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    It’s a damning indictment on the Government that as workers gather to remember their lost workmates on Worker’s Memorial Day, New Zealand’s workplace death toll is still far too high, Labour’s Workplace Relations and Safety spokesperson Iain Lees-Galloway says. “At… ...
    3 days ago
  • Workplace death toll still too high
    It’s a damning indictment on the Government that as workers gather to remember their lost workmates on Worker’s Memorial Day, New Zealand’s workplace death toll is still far too high, Labour’s Workplace Relations and Safety spokesperson Iain Lees-Galloway says. “At… ...
    3 days ago
  • Minister must come clean on implications of landmark settlement
    Gerry Brownlee has urgent and serious questions to answer in the wake of today’s landmark EQC settlement, which potentially has major implications for thousands of Cantabrians, says Labour’s Canterbury spokesperson Megan Woods. ...
    3 days ago
  • Mossack Fonseca links to OIO approvals must be investigated
    The Minister for Land Information must investigate and disclose how many applications to the Overseas Investment Office (OIO) have links to Mossack Fonseca, says Labour’s Land Information spokesperson David Cunliffe. “Labour can now reveal the OIO approved an application from… ...
    3 days ago
  • Mossack Fonseca links to OIO approvals must be investigated
    The Minister for Land Information must investigate and disclose how many applications to the Overseas Investment Office (OIO) have links to Mossack Fonseca, says Labour’s Land Information spokesperson David Cunliffe. “Labour can now reveal the OIO approved an application from… ...
    3 days ago
  • Govt complacency leaves RB no room to cut
    The Government has put the economy in a holding pattern, leaving the Reserve Bank Governor with little room to manoeuvre as he tries to balance a rampant housing market with non-existent inflation, says Labour’s Finance spokesperson Grant Robertson. “Graeme Wheeler… ...
    4 days ago
  • Govt complacency leaves RB no room to cut
    The Government has put the economy in a holding pattern, leaving the Reserve Bank Governor with little room to manoeuvre as he tries to balance a rampant housing market with non-existent inflation, says Labour’s Finance spokesperson Grant Robertson. “Graeme Wheeler… ...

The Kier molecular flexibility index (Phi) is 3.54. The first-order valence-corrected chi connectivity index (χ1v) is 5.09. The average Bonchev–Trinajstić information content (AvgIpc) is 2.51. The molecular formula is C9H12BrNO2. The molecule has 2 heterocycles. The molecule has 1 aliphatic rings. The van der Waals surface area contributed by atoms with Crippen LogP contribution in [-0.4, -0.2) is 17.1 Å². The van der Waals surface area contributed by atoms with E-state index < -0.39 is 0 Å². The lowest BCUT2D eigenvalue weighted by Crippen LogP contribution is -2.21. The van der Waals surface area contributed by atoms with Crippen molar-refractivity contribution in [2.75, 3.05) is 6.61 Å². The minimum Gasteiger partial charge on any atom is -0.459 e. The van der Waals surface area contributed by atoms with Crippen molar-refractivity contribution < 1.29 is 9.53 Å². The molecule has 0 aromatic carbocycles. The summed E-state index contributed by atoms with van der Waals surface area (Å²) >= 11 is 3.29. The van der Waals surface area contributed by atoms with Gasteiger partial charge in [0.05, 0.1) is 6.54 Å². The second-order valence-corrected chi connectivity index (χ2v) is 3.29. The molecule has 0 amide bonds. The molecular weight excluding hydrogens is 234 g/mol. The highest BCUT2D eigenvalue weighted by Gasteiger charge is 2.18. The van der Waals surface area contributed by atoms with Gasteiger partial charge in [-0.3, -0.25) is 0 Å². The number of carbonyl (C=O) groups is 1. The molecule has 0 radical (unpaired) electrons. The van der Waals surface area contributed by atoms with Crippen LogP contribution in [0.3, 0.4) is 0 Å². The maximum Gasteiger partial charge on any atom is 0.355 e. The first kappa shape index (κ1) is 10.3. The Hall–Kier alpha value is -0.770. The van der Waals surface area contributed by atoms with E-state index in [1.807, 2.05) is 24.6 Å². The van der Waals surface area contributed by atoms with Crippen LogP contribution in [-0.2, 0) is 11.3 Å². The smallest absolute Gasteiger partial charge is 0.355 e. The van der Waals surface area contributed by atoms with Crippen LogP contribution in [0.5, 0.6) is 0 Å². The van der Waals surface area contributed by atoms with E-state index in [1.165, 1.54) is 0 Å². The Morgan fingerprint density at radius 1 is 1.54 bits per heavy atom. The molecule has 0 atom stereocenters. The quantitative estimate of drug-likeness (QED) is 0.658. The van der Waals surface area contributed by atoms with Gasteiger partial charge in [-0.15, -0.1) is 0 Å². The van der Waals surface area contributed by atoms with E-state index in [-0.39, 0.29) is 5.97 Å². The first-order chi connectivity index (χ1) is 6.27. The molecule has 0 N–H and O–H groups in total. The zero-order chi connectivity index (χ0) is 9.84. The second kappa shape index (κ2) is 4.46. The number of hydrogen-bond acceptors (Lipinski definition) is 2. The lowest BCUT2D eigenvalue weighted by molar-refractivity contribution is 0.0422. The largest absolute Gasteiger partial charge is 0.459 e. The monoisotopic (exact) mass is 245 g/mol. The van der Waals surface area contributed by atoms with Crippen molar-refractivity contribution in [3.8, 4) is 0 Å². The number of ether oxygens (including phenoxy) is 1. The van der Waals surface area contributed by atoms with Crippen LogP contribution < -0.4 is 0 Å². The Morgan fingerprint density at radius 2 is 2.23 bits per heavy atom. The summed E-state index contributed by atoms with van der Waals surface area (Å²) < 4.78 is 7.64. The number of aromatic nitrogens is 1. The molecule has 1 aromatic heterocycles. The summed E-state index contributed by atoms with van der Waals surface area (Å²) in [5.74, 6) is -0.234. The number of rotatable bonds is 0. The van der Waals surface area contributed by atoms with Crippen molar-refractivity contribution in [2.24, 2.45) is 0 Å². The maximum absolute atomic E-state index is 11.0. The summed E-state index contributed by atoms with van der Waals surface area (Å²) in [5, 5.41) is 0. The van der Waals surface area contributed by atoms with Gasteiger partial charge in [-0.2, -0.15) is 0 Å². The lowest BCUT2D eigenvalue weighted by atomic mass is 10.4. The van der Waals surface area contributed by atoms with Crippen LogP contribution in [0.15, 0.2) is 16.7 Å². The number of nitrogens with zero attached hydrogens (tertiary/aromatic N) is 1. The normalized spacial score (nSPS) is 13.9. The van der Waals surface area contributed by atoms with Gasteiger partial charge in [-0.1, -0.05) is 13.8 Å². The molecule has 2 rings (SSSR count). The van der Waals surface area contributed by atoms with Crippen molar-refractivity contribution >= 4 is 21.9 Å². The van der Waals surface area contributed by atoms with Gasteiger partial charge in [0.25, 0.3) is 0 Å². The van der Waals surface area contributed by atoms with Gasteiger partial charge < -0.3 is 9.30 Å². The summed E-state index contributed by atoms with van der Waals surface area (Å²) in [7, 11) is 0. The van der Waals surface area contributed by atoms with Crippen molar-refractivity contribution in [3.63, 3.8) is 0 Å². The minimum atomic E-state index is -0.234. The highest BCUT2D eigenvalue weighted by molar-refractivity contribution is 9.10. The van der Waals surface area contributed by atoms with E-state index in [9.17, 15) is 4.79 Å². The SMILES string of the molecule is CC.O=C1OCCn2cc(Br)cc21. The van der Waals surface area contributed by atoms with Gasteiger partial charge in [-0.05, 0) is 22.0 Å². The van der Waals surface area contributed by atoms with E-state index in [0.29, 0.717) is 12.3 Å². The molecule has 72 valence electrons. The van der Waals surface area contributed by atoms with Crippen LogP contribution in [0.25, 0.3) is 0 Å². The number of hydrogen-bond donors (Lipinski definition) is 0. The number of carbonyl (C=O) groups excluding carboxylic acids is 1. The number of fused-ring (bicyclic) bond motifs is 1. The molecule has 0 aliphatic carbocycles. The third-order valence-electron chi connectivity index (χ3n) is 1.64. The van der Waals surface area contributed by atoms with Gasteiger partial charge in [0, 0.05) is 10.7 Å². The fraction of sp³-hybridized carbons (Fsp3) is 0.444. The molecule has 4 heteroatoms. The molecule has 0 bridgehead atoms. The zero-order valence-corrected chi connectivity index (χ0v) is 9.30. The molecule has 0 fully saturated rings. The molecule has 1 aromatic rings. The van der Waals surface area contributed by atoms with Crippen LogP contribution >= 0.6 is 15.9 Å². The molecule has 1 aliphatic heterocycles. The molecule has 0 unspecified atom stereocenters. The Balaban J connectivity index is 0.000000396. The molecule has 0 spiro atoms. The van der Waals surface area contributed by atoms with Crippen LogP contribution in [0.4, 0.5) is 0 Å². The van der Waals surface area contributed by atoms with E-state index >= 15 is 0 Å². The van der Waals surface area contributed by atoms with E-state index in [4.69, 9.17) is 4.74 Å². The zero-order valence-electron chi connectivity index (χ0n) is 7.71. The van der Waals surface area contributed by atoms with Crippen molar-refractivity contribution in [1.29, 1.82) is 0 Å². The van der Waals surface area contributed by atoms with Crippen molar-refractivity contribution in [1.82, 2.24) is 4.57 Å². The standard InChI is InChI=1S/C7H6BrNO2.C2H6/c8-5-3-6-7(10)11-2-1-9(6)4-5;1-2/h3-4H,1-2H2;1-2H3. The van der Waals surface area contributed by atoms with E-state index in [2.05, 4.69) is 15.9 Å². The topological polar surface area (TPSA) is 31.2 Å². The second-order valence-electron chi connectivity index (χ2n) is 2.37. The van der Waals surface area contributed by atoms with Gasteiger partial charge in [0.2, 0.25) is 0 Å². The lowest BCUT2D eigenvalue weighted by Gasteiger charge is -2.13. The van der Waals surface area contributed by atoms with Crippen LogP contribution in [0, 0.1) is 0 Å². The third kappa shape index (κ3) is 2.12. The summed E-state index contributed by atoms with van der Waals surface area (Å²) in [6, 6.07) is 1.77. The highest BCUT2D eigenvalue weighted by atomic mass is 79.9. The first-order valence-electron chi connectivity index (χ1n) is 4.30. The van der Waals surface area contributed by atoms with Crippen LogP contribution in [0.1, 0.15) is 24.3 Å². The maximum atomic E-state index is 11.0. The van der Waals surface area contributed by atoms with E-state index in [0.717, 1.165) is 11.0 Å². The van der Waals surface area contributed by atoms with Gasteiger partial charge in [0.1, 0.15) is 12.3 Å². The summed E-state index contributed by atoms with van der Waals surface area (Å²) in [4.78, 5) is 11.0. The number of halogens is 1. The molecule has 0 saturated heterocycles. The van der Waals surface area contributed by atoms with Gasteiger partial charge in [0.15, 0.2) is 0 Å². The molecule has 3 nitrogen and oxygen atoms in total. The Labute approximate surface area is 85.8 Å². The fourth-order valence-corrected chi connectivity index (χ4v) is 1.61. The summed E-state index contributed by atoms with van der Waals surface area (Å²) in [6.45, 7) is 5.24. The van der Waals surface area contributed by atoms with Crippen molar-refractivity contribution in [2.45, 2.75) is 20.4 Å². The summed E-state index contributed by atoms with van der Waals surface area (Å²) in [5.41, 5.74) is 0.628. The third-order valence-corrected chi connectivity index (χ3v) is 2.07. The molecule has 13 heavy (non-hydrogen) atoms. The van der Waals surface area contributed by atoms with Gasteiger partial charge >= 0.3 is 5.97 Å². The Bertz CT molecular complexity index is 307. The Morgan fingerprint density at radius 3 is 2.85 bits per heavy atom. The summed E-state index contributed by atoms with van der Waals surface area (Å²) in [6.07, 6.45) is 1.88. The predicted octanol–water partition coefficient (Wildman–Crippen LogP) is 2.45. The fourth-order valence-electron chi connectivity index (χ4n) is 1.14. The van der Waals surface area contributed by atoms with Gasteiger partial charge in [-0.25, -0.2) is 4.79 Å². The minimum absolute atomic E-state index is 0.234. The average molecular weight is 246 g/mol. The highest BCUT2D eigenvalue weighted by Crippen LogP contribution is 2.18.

4 days ago
  • Dam not out of doldrums yet
    Ruataniwha Dam promoters Hawke’s Bay Regional Investment Company (HBRIC) still has hurdles to clear and a lot of work to do before ratepayers and taxpayers will have confidence in the scheme, says Labour’s MP for Ikaroa-Rāwhiti Meka Whaitiri.“We need sustainable… ...
    4 days ago
  • New study shows Smith’s insulation fails Kiwi kids
    A new Otago University study shows Nick Smith’s inadequate insulation standards will see hundreds of children unnecessarily hospitalised for housing-related illnesses every year, Labour’s Housing spokesperson Phil Twyford says. ...
    4 days ago
  • Government out of touch on foreign trusts
    John Key’s poor handling of the foreign trusts issue is starkly revealed in a poll today which shows the majority of Kiwis are worried about the country being a tax haven and almost half think the issue has been badly… ...
    4 days ago
  • Government out of touch on foreign trusts
    John Key’s poor handling of the foreign trusts issue is starkly revealed in a poll today which shows the majority of Kiwis are worried about the country being a tax haven and almost half think the issue has been badly… ...
    4 days ago
  • Biggest trade deficit for 7 years a warning for Govt
    The biggest trade deficit for seven years shows the Government can’t be so complacent about the economy and must take action to diversify and encourage exports, says Labour’s Finance spokesperson Grant Robertson. “The biggest driver has been the fall in… ...
    4 days ago
  • Biggest trade deficit for 7 years a warning for Govt
    The biggest trade deficit for seven years shows the Government can’t be so complacent about the economy and must take action to diversify and encourage exports, says Labour’s Finance spokesperson Grant Robertson. “The biggest driver has been the fall in… ...
    4 days ago
  • Government’s record on climate change under fire
      The Royal Society’s latest report on climate change has made it clear that it believes the Government’s current approach to climate change is inadequate, says Labour’s spokesperson on Climate Change Megan Woods.  “The report, ‘Transition to a low-carbon economy… ...
    4 days ago
  • Government’s record on climate change under fire
      The Royal Society’s latest report on climate change has made it clear that it believes the Government’s current approach to climate change is inadequate, says Labour’s spokesperson on Climate Change Megan Woods.  “The report, ‘Transition to a low-carbon economy… ...
    4 days ago
  • Mainfreight director agrees with Labour on rail funding
    Richard Prebble – in the past accused of ruining rail and now a director of Mainfreight – agrees with Labour that secure funding for KiwiRail is the best way to minimise congestion in our major cities, says Labour’s SOEs spokesperson… ...
    4 days ago
  • Mainfreight director agrees with Labour on rail funding
    Richard Prebble – in the past accused of ruining rail and now a director of Mainfreight – agrees with Labour that secure funding for KiwiRail is the best way to minimise congestion in our major cities, says Labour’s SOEs spokesperson… ...